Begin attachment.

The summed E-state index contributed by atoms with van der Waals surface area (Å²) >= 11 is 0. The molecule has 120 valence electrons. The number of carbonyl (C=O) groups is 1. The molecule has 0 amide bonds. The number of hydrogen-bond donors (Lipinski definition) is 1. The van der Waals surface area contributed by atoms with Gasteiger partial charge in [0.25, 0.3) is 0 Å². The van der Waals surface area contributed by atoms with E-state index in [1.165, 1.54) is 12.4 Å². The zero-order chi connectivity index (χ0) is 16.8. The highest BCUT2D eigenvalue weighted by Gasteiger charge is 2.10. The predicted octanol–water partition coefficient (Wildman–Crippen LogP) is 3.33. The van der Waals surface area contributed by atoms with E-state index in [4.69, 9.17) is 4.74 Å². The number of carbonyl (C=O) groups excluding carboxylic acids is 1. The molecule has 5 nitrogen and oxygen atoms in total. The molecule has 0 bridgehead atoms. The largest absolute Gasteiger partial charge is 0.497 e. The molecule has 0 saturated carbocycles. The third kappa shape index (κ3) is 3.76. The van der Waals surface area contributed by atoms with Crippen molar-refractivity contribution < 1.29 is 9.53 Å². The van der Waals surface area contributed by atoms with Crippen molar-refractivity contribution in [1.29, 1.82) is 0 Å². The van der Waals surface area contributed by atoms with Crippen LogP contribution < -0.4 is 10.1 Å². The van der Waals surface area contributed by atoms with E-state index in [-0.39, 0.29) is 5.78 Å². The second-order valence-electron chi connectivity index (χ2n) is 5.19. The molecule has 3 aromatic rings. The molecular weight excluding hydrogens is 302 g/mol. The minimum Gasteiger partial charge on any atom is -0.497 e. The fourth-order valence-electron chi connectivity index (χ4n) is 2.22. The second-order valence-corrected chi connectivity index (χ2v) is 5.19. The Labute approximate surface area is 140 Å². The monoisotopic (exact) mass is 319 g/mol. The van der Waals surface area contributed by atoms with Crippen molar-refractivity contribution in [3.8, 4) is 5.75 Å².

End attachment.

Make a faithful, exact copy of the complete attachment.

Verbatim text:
The summed E-state index contributed by atoms with van der Waals surface area (Å²) >= 11 is 0. The molecule has 120 valence electrons. The number of carbonyl (C=O) groups is 1. The molecule has 0 amide bonds. The number of hydrogen-bond donors (Lipinski definition) is 1. The van der Waals surface area contributed by atoms with Gasteiger partial charge in [0.25, 0.3) is 0 Å². The van der Waals surface area contributed by atoms with E-state index in [1.165, 1.54) is 12.4 Å². The zero-order chi connectivity index (χ0) is 16.8. The highest BCUT2D eigenvalue weighted by Gasteiger charge is 2.10. The predicted octanol–water partition coefficient (Wildman–Crippen LogP) is 3.33. The van der Waals surface area contributed by atoms with E-state index in [4.69, 9.17) is 4.74 Å². The number of carbonyl (C=O) groups excluding carboxylic acids is 1. The molecule has 5 nitrogen and oxygen atoms in total. The molecule has 0 bridgehead atoms. The largest absolute Gasteiger partial charge is 0.497 e. The molecule has 0 saturated carbocycles. The third kappa shape index (κ3) is 3.76. The van der Waals surface area contributed by atoms with Crippen molar-refractivity contribution < 1.29 is 9.53 Å². The van der Waals surface area contributed by atoms with Crippen molar-refractivity contribution in [1.29, 1.82) is 0 Å². The van der Waals surface area contributed by atoms with Crippen LogP contribution < -0.4 is 10.1 Å². The van der Waals surface area contributed by atoms with E-state index in [-0.39, 0.29) is 5.78 Å². The second-order valence-electron chi connectivity index (χ2n) is 5.19. The molecule has 3 aromatic rings. The molecular weight excluding hydrogens is 302 g/mol. The minimum Gasteiger partial charge on any atom is -0.497 e. The fourth-order valence-electron chi connectivity index (χ4n) is 2.22. The second-order valence-corrected chi connectivity index (χ2v) is 5.19. The Labute approximate surface area is 140 Å². The monoisotopic (exact) mass is 319 g/mol. The van der Waals surface area contributed by atoms with Crippen molar-refractivity contribution in [3.8, 4) is 5.75 Å².